Decision pending on pesticide
Re “Don’t deprive state farmers of pesticide” (Viewpoints, Feb. 10): The Office of Environmental Health Hazard Assessment has not added glyphosate to the Proposition 65 list of carcinogens. The agency has stated intent to list this chemical, but the final determination has not been made.
If glyphosate is added to the list, it would not ban or restrict the use or sale of the chemical. Listing could result in warnings for some exposures, but that is not certain.
California law and regulations state that chemicals must be included on the list if, such as glyphosate, they have been classified by the International Agency for Research on Cancer as carcinogenic to animals and probably carcinogenic to humans. The cancer research agency, within the World Health Organization, is recognized for its expertise on cancer. Courts have found that state environmental agencies must list a chemical if it meets these criteria.
Lauren Zeise, acting director,
Office of Environmental Health
Call poison what it is
Ted Sheely neglected to use the word “Roundup” in describing glyphosate as “one of the best and safest products in the world to protect our crops.” Glyphosate is the scientific name for Roundup. Roundup must not have polled well with the Monsanto-backed Global Farmer Network that Sheely represents.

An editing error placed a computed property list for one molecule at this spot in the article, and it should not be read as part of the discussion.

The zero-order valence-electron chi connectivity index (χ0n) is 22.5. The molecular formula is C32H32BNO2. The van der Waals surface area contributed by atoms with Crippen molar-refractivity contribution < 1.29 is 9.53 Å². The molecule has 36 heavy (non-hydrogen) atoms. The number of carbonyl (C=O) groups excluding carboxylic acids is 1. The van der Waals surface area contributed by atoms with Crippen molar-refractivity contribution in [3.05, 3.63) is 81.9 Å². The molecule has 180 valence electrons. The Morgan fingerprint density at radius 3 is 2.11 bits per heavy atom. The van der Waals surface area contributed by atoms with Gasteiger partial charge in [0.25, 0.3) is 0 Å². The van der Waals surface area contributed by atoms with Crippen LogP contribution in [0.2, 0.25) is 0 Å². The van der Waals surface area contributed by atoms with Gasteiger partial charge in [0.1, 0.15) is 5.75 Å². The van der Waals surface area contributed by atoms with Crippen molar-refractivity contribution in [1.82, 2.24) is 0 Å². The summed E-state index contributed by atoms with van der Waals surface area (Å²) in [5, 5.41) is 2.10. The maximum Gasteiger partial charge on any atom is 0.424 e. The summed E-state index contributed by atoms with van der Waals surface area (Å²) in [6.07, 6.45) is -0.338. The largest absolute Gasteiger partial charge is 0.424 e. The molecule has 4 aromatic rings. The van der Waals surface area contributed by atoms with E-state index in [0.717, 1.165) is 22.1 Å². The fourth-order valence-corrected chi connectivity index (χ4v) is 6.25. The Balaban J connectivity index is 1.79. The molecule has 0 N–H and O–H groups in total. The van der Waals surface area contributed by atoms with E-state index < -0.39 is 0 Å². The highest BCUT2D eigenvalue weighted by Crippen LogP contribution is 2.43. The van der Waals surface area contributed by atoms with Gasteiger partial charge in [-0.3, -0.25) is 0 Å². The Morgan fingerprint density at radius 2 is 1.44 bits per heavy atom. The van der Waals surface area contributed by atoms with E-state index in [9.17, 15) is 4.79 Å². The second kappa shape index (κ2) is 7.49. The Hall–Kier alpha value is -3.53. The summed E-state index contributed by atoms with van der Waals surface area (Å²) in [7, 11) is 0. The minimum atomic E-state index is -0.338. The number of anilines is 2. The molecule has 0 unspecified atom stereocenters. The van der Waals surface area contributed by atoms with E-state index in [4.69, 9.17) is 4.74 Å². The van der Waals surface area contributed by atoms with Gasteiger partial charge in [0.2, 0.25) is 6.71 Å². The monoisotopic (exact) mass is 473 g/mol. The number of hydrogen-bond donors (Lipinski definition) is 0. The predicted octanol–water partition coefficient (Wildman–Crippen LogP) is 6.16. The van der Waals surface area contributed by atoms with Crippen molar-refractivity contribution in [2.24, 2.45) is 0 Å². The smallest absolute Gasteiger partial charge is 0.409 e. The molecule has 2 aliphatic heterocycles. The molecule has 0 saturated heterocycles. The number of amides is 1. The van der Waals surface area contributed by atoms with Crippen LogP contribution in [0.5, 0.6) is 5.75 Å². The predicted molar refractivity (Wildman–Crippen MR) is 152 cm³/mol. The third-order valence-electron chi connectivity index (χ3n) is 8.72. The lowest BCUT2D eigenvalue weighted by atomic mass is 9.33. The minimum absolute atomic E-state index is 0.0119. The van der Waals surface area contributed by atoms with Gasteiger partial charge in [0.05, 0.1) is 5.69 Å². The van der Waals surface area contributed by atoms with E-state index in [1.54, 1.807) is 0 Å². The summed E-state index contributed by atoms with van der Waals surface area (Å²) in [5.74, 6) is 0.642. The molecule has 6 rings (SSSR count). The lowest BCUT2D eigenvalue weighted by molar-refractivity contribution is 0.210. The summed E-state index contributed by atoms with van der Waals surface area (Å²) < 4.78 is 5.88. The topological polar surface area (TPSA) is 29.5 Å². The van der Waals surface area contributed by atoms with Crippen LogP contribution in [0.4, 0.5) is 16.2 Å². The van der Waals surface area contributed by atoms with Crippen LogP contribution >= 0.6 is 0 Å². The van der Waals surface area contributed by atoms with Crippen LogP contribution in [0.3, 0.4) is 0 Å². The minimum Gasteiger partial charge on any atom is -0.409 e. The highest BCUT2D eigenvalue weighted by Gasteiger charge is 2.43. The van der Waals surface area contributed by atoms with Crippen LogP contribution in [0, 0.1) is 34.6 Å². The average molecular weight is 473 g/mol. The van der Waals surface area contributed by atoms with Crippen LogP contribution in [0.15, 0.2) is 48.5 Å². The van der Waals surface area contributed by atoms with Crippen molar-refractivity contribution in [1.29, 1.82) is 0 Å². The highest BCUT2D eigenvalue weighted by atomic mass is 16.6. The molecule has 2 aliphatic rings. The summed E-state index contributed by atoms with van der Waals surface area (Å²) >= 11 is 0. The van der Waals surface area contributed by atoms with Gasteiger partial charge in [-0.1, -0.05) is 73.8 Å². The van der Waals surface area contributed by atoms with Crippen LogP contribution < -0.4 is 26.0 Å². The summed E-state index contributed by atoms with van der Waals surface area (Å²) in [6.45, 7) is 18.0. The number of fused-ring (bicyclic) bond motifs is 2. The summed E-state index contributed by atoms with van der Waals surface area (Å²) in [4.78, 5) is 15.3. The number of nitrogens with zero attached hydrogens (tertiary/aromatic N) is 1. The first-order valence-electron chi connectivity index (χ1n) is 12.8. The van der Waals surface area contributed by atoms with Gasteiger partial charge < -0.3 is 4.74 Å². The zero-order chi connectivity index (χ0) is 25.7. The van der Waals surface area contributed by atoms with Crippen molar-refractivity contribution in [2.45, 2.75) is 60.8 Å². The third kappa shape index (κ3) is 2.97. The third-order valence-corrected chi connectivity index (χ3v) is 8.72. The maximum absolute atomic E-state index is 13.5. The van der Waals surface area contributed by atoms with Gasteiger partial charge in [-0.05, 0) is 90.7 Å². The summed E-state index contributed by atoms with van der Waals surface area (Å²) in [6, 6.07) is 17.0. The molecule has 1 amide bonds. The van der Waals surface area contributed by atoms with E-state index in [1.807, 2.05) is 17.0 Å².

Massachusetts Institute of Technology senior research scientist Stephanie Seneff concludes that Roundup is “the most important factor in the development of chronic diseases and conditions prevalent in Westernized societies.”
Sheely derides the World Health Organization as a “reckless bureaucracy” for classifying Roundup as a “probable human carcinogen.”
The Global Farmer Network’s goal is making sure Monsanto can continue to poison the world with Roundup. Read between the lines, and follow the money.
Joseph W.G. Livaich, Sacramento
Bravely taking on gun lobby
Re “A doctor digs deep in quest for ways to save lives” (Insight, Feb. 11): Dan Morain’s column underscores the human and financial toll of gun violence that costs us dearly each year.
That so many die or are wounded by guns each year is a national disgrace. This carnage should help counter the gun lobbyists who routinely oppose research that would help us understand why guns are so often the first and final solutions.
Dr. Garen Wintemute, Sen. Lois Wolk and others are bravely trying to create statewide research centers from which we can document that the gun obsession causes more problems than it solves.
Spencer P. Le Gate, Sacramento
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